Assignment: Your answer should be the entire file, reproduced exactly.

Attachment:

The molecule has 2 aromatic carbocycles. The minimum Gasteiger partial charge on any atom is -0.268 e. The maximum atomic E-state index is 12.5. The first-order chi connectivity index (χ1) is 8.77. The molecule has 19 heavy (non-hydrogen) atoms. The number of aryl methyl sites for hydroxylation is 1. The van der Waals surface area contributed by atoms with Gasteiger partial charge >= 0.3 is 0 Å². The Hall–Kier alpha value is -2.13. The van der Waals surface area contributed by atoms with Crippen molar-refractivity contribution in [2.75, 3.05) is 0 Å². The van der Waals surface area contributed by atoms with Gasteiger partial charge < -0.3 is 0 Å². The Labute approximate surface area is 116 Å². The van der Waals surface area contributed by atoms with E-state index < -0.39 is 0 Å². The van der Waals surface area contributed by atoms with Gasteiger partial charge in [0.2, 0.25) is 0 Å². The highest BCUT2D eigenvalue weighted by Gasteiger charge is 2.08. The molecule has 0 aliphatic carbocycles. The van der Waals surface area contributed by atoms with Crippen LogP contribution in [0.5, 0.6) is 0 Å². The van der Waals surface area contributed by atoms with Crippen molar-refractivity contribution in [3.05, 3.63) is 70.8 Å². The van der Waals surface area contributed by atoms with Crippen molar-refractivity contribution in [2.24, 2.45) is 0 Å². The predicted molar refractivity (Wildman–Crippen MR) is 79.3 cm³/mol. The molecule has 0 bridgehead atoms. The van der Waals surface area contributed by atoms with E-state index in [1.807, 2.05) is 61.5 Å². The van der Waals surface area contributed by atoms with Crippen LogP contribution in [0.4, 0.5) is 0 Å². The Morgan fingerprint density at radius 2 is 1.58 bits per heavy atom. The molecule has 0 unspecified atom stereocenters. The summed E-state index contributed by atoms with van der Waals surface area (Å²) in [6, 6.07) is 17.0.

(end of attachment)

The molecule has 2 aromatic carbocycles. The minimum Gasteiger partial charge on any atom is -0.268 e. The maximum atomic E-state index is 12.5. The first-order chi connectivity index (χ1) is 8.77. The molecule has 19 heavy (non-hydrogen) atoms. The number of aryl methyl sites for hydroxylation is 1. The van der Waals surface area contributed by atoms with Gasteiger partial charge >= 0.3 is 0 Å². The Hall–Kier alpha value is -2.13. The van der Waals surface area contributed by atoms with Crippen molar-refractivity contribution in [2.75, 3.05) is 0 Å². The van der Waals surface area contributed by atoms with Gasteiger partial charge < -0.3 is 0 Å². The Labute approximate surface area is 116 Å². The van der Waals surface area contributed by atoms with E-state index < -0.39 is 0 Å². The van der Waals surface area contributed by atoms with Gasteiger partial charge in [0.2, 0.25) is 0 Å². The highest BCUT2D eigenvalue weighted by Gasteiger charge is 2.08. The molecule has 0 aliphatic carbocycles. The van der Waals surface area contributed by atoms with Crippen LogP contribution in [0.5, 0.6) is 0 Å². The van der Waals surface area contributed by atoms with Crippen molar-refractivity contribution in [3.05, 3.63) is 70.8 Å². The van der Waals surface area contributed by atoms with Crippen molar-refractivity contribution in [2.24, 2.45) is 0 Å². The predicted molar refractivity (Wildman–Crippen MR) is 79.3 cm³/mol. The molecule has 0 bridgehead atoms. The van der Waals surface area contributed by atoms with E-state index in [1.807, 2.05) is 61.5 Å². The van der Waals surface area contributed by atoms with Crippen LogP contribution in [0.4, 0.5) is 0 Å². The Morgan fingerprint density at radius 2 is 1.58 bits per heavy atom. The molecule has 0 unspecified atom stereocenters. The summed E-state index contributed by atoms with van der Waals surface area (Å²) in [6, 6.07) is 17.0.